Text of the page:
Deutsche Bank executives have been traveling the globe to educate corporate clients about the arrival of the euro.

Over the past two years the bank has been holding free seminars to get customers thinking about what they need to prepare for the Economic Monetary Union, said Scott Moeller, managing director of the Deutsche Bank's EMU project.

These have sometimes included a Monopoly-like board game created by the German bank to teach customers about the euro. Mr. Moeller said Deutsche bankers have played this board game with hundreds of chief financial officers and treasurers in many countries.

On Jan. 4, 11 European countries will merge their currencies into one, the euro. According to Mr. Moeller, who is based in London, educating clients to think about compliance ahead of time is part of good customer relations.

It will also minimize any conversion problems these industrial companies might have, which could impact the financial institutions they work with, he said.

As one of the largest banks in the 11 countries converting to the euro, Deutsche Bank has a vested interest in creating momentum in the issuance of euro-denominated financial instruments. Frankfurt-based Deutsche has had a project dedicated to the euro conversion since 1995. Mr. Moeller joined the bank in 1996 from Morgan Stanley.

The bank will spend about $350 million on systems and operations before the conversion, he said, not including advertising, marketing, and mock rehearsals involving hundreds of employees worldwide that Deutsche is holding in preparation for conversion weekend.

Though the German bank will probably benefit more in the long run from the new European currency, banks and brokerages outside of the 11 participating countries will not have the huge up-front cost of converting their entire operation, Mr. Moeller said.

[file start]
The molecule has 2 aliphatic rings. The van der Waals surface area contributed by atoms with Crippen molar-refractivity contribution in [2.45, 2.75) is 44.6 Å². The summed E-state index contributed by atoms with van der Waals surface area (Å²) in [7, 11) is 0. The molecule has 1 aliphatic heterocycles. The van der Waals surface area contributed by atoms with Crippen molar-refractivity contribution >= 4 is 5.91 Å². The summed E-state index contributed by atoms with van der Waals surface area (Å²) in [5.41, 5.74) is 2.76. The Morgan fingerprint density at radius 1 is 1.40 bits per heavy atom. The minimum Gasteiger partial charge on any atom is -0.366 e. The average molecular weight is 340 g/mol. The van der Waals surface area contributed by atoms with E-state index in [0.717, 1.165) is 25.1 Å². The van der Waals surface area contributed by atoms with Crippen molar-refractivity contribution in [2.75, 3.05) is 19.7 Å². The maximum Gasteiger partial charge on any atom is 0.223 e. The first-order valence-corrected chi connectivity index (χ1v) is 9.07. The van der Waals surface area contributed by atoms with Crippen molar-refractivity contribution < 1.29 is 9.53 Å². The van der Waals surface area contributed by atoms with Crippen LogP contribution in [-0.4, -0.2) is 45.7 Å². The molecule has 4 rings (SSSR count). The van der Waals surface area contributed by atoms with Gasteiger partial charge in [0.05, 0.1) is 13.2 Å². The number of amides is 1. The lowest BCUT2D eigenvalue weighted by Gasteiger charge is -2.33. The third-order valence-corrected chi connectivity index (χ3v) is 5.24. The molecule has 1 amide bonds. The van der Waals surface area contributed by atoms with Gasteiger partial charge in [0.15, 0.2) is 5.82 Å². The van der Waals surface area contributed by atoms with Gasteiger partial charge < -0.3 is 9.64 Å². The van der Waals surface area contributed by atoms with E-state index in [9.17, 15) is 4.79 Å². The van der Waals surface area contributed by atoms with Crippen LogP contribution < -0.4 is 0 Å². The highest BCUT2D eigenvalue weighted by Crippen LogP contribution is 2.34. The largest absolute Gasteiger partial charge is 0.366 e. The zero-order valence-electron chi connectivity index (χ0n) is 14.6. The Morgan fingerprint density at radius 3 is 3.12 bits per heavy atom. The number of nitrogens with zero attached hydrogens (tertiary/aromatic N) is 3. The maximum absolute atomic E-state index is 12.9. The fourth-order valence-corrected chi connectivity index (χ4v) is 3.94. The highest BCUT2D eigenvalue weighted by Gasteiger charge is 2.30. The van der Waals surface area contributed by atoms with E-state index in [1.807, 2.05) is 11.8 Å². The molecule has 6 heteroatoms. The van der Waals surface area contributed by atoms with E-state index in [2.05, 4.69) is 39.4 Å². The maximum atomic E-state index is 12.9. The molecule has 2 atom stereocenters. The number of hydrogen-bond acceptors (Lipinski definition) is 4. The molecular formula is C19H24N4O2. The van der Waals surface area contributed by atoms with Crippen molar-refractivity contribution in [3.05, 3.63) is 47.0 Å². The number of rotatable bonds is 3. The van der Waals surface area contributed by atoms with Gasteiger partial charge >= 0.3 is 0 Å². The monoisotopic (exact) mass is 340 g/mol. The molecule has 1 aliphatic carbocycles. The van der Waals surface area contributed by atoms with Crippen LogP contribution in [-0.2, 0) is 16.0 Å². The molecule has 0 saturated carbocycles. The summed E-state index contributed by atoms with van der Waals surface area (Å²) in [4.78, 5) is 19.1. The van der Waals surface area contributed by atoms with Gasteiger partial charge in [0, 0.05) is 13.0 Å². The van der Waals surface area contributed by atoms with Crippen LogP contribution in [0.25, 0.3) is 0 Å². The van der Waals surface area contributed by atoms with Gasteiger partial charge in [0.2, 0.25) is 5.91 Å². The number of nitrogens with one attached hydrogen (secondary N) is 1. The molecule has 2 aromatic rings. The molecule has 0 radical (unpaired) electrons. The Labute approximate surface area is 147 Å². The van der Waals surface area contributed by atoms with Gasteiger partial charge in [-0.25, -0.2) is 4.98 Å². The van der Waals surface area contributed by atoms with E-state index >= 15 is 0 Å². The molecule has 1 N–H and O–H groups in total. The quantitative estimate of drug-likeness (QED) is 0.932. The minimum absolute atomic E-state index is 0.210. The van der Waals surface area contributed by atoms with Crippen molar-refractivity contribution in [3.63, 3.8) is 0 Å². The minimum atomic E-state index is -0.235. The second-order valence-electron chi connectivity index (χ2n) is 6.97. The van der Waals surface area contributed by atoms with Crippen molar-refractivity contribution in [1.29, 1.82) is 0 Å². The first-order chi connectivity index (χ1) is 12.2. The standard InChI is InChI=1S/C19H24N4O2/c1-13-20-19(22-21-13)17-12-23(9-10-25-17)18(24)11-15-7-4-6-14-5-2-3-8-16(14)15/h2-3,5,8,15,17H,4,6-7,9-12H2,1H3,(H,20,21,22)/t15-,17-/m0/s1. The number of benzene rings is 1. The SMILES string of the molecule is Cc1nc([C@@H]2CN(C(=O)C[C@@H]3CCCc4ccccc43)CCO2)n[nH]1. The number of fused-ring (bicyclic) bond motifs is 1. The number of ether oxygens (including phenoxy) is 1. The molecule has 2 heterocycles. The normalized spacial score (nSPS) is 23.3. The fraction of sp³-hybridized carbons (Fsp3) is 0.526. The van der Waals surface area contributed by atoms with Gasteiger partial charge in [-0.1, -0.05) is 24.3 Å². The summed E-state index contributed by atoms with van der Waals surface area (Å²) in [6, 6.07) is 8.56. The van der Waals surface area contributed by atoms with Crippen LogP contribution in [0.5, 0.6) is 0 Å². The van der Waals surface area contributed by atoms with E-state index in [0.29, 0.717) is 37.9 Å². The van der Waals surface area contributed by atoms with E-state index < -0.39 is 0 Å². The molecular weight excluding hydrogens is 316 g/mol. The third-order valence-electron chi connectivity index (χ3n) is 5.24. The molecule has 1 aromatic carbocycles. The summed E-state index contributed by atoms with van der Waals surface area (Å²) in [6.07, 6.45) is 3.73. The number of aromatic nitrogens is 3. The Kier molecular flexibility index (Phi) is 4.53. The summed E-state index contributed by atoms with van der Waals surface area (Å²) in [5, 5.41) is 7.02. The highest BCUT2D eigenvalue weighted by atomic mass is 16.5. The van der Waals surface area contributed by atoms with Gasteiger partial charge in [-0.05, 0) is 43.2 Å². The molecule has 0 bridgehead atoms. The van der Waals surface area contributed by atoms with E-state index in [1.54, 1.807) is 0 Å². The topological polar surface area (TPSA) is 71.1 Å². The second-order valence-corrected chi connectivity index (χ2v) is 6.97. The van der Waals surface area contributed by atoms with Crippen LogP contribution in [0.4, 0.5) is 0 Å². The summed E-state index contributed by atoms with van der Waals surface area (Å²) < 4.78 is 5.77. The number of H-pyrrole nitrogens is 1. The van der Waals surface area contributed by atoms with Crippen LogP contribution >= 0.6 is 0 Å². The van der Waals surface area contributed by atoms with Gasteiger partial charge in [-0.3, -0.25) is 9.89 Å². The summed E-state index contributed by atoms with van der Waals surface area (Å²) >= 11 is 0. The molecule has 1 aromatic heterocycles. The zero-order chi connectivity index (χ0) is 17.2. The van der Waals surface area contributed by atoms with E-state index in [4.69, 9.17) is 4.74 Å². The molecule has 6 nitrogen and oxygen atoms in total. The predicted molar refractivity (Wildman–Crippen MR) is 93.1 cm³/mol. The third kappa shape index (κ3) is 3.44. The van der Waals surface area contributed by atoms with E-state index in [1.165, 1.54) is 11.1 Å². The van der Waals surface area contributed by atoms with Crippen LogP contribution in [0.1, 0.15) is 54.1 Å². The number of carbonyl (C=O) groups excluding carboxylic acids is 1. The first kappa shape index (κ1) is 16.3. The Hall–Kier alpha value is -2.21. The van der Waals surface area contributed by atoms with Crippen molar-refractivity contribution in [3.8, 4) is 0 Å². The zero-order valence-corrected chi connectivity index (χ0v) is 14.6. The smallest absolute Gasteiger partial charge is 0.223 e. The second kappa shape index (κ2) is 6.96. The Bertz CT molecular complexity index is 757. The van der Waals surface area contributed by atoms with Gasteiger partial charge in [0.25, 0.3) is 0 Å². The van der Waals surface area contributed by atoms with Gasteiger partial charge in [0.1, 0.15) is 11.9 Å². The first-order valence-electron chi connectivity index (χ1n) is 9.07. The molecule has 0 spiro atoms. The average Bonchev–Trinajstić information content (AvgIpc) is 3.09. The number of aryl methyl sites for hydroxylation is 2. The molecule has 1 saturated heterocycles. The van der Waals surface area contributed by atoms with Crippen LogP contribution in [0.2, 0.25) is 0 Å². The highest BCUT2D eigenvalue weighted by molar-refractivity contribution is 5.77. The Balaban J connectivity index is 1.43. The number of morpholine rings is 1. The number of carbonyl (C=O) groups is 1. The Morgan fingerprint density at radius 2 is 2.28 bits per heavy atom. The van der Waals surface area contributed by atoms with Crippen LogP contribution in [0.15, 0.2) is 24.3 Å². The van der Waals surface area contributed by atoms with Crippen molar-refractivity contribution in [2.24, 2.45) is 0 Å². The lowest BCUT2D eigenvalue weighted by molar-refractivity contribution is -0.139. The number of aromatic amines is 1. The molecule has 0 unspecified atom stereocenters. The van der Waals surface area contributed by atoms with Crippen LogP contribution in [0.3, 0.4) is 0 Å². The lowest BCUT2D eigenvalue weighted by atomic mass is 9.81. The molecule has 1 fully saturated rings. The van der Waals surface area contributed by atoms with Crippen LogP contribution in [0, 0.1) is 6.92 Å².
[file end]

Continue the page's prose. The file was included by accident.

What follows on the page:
"In the short term, they may realize a higher cost-reward ratio," he said.

But American banks and brokerages that have carved out a niche on the Continent will not be making the euro their currency of accounting.

"They won't have to offer the euro to all of their customers, just those in the euro zone," Mr. Moeller said.

Mr. Moeller predicted that pricing on euro-denominated bonds would be tighter than dollar-denominated bonds over the first six to 18 months after the currency is introduced because of pent-up demand.

"Initially, euro-denominated paper will be in very short supply," he said.

Mr. Moeller said some American companies he has talked to are interested in issuing euro paper, particularly those that have operations in Europe. In this way they would avoid the currency swap costs. But some unrated American companies also think they could get better spreads on euro paper, he said.

Mr. Moeller said the euro might eventually challenge the dollar in global capital markets. He said investor interest is strong, particularly among large Asian investors, who want to diversify their dollar-heavy portfolios.

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